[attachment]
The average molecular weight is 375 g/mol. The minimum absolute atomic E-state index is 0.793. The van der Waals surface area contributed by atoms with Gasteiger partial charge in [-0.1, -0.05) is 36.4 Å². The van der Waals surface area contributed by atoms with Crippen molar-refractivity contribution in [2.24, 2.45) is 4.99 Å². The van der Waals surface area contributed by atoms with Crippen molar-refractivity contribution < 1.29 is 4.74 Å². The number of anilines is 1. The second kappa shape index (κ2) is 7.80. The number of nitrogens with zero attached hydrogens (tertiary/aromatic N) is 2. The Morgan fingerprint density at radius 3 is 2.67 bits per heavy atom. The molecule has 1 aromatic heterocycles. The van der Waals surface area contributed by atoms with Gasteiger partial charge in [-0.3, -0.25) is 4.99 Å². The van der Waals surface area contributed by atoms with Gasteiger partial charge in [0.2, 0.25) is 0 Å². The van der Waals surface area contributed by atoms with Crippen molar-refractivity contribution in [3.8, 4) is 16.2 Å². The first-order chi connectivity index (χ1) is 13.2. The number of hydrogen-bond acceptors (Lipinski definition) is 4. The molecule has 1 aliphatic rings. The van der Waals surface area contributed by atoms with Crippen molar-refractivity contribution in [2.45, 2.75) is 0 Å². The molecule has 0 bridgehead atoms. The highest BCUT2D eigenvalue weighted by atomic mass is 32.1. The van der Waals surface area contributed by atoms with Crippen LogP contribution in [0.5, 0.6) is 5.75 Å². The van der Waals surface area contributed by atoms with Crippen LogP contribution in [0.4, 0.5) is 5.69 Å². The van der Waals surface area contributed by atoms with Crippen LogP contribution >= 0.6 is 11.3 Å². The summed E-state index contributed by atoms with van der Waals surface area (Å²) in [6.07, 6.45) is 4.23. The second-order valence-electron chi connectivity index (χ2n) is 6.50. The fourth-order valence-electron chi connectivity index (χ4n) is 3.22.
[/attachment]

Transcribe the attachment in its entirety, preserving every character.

The average molecular weight is 375 g/mol. The minimum absolute atomic E-state index is 0.793. The van der Waals surface area contributed by atoms with Gasteiger partial charge in [-0.1, -0.05) is 36.4 Å². The van der Waals surface area contributed by atoms with Crippen molar-refractivity contribution in [2.24, 2.45) is 4.99 Å². The van der Waals surface area contributed by atoms with Crippen molar-refractivity contribution < 1.29 is 4.74 Å². The number of anilines is 1. The second kappa shape index (κ2) is 7.80. The number of nitrogens with zero attached hydrogens (tertiary/aromatic N) is 2. The Morgan fingerprint density at radius 3 is 2.67 bits per heavy atom. The molecule has 1 aromatic heterocycles. The van der Waals surface area contributed by atoms with Gasteiger partial charge in [-0.3, -0.25) is 4.99 Å². The van der Waals surface area contributed by atoms with Gasteiger partial charge in [0.2, 0.25) is 0 Å². The van der Waals surface area contributed by atoms with Crippen molar-refractivity contribution in [3.8, 4) is 16.2 Å². The first-order chi connectivity index (χ1) is 13.2. The number of hydrogen-bond acceptors (Lipinski definition) is 4. The molecule has 1 aliphatic rings. The van der Waals surface area contributed by atoms with Crippen molar-refractivity contribution in [2.45, 2.75) is 0 Å². The molecule has 0 bridgehead atoms. The highest BCUT2D eigenvalue weighted by atomic mass is 32.1. The van der Waals surface area contributed by atoms with Crippen LogP contribution in [0.5, 0.6) is 5.75 Å². The van der Waals surface area contributed by atoms with Crippen LogP contribution in [0.4, 0.5) is 5.69 Å². The van der Waals surface area contributed by atoms with Crippen LogP contribution >= 0.6 is 11.3 Å². The summed E-state index contributed by atoms with van der Waals surface area (Å²) in [6.07, 6.45) is 4.23. The second-order valence-electron chi connectivity index (χ2n) is 6.50. The fourth-order valence-electron chi connectivity index (χ4n) is 3.22.